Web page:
In being honest with you, a more accurate star rating for this book would be 3.75. There are moments wherein the repetition of certain themes (the actIn being honest with you, a more accurate star rating for this book would be 3.75. There are moments wherein the repetition of certain themes (the actual word "gumption," for instance) is overkill, but the heart, grit, and joie de vivre certainly make up for it. In sum: a solid, breezy summer read....more
Textbook for my Teaching Practicum – jury's still out as to what I actually think, but it's an okay book? I dunno, might do another review after my seTextbook for my Teaching Practicum – jury's still out as to what I actually think, but it's an okay book? I dunno, might do another review after my second reading since I'm so ambivalent....more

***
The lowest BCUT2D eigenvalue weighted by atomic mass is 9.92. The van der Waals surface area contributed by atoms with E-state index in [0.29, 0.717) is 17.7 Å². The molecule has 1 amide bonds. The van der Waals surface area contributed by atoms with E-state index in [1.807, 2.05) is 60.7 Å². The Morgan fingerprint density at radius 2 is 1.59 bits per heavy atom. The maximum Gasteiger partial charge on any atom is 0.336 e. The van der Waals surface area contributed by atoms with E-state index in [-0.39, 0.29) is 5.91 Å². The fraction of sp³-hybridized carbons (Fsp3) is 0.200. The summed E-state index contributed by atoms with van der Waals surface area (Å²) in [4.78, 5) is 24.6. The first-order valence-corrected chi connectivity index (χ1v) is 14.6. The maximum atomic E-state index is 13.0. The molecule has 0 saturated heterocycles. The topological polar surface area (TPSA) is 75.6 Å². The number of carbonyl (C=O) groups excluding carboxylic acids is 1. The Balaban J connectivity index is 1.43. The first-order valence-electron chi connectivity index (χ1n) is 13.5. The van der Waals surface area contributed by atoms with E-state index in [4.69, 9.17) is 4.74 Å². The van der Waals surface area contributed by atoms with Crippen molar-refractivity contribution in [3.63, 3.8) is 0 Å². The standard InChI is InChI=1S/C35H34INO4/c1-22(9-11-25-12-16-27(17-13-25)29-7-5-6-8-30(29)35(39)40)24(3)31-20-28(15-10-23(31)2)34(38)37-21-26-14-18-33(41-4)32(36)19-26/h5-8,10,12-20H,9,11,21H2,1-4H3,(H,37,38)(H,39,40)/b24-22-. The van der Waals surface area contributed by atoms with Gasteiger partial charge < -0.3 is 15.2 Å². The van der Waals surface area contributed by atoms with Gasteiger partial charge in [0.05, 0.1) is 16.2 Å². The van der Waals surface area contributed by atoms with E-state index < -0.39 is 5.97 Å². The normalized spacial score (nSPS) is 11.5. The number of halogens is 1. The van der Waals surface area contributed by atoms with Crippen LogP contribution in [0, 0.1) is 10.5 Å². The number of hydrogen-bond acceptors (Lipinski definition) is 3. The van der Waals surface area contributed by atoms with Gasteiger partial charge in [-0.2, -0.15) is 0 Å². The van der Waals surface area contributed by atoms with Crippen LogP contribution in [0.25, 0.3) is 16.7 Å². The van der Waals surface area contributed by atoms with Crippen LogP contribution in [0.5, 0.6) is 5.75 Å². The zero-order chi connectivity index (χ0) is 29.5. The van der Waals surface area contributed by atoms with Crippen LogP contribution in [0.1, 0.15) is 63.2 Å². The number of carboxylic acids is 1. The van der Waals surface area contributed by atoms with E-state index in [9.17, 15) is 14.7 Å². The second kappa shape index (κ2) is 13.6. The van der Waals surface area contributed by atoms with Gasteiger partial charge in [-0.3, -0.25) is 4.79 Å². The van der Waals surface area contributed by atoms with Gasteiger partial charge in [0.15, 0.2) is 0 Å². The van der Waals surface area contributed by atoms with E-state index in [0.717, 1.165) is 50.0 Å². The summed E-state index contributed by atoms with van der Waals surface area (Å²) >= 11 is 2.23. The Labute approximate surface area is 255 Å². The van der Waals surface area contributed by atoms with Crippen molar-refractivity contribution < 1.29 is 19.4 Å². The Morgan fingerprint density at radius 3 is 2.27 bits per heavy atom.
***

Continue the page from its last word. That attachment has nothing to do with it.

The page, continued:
Perhaps the most enjoyable thing about Bad Feminist is its approachability. In a world where most feminist discourse is heavily couched in the peculiaPerhaps the most enjoyable thing about Bad Feminist is its approachability. In a world where most feminist discourse is heavily couched in the peculiar linguistic patterns inherent in theory, Bad Feminist is a bit like your very clever older sister sitting you down for some real talk. She knows you're smart, but she knows you haven't the time to wade through some Judith Butler realness, so she tells you the truths she's absorbed in such a clear and frank way that you leave the conversation the better for it. As an academic, I worry about the fact that theory is sometimes a little too precious and held apart from the herd for this very reason; as such, I am thankful that a fellow academic decided to talk to everyone about this stuff, not just the academy. But then again, feminism is for everyone... right?